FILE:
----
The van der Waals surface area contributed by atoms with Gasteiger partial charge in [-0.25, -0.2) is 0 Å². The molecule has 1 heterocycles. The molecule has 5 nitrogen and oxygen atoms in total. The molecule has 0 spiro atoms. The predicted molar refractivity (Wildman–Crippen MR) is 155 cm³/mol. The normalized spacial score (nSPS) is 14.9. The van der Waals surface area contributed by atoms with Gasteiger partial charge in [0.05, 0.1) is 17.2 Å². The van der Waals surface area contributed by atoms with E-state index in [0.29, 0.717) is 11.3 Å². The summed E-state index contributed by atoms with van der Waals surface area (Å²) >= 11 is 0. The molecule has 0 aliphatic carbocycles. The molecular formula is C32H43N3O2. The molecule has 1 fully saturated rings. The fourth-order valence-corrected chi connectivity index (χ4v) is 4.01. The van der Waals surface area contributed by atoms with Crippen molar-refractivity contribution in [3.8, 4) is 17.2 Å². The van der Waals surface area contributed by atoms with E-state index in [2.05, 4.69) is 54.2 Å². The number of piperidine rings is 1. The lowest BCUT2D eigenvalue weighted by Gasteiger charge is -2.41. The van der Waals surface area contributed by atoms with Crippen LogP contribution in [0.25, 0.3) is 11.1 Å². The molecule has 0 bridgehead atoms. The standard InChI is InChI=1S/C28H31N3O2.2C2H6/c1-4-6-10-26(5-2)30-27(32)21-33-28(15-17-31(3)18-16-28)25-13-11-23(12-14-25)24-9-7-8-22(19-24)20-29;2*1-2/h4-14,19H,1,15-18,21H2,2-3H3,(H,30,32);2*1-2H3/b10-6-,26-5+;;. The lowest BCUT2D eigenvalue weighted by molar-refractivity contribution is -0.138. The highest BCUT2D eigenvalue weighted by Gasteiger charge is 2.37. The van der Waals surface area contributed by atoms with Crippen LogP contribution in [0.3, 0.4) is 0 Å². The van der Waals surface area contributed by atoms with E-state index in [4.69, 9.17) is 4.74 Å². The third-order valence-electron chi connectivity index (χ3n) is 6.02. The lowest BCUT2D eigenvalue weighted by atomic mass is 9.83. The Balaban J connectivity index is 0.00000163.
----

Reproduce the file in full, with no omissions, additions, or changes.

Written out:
The van der Waals surface area contributed by atoms with Gasteiger partial charge in [-0.25, -0.2) is 0 Å². The molecule has 1 heterocycles. The molecule has 5 nitrogen and oxygen atoms in total. The molecule has 0 spiro atoms. The predicted molar refractivity (Wildman–Crippen MR) is 155 cm³/mol. The normalized spacial score (nSPS) is 14.9. The van der Waals surface area contributed by atoms with Gasteiger partial charge in [0.05, 0.1) is 17.2 Å². The van der Waals surface area contributed by atoms with E-state index in [0.29, 0.717) is 11.3 Å². The summed E-state index contributed by atoms with van der Waals surface area (Å²) >= 11 is 0. The molecule has 0 aliphatic carbocycles. The molecular formula is C32H43N3O2. The molecule has 1 fully saturated rings. The fourth-order valence-corrected chi connectivity index (χ4v) is 4.01. The van der Waals surface area contributed by atoms with Crippen molar-refractivity contribution in [3.8, 4) is 17.2 Å². The van der Waals surface area contributed by atoms with E-state index in [2.05, 4.69) is 54.2 Å². The number of piperidine rings is 1. The lowest BCUT2D eigenvalue weighted by Gasteiger charge is -2.41. The van der Waals surface area contributed by atoms with Crippen LogP contribution in [0.25, 0.3) is 11.1 Å². The molecule has 0 bridgehead atoms. The standard InChI is InChI=1S/C28H31N3O2.2C2H6/c1-4-6-10-26(5-2)30-27(32)21-33-28(15-17-31(3)18-16-28)25-13-11-23(12-14-25)24-9-7-8-22(19-24)20-29;2*1-2/h4-14,19H,1,15-18,21H2,2-3H3,(H,30,32);2*1-2H3/b10-6-,26-5+;;. The lowest BCUT2D eigenvalue weighted by molar-refractivity contribution is -0.138. The highest BCUT2D eigenvalue weighted by Gasteiger charge is 2.37. The van der Waals surface area contributed by atoms with Crippen LogP contribution in [0.3, 0.4) is 0 Å². The van der Waals surface area contributed by atoms with E-state index in [4.69, 9.17) is 4.74 Å². The third-order valence-electron chi connectivity index (χ3n) is 6.02. The lowest BCUT2D eigenvalue weighted by atomic mass is 9.83. The Balaban J connectivity index is 0.00000163.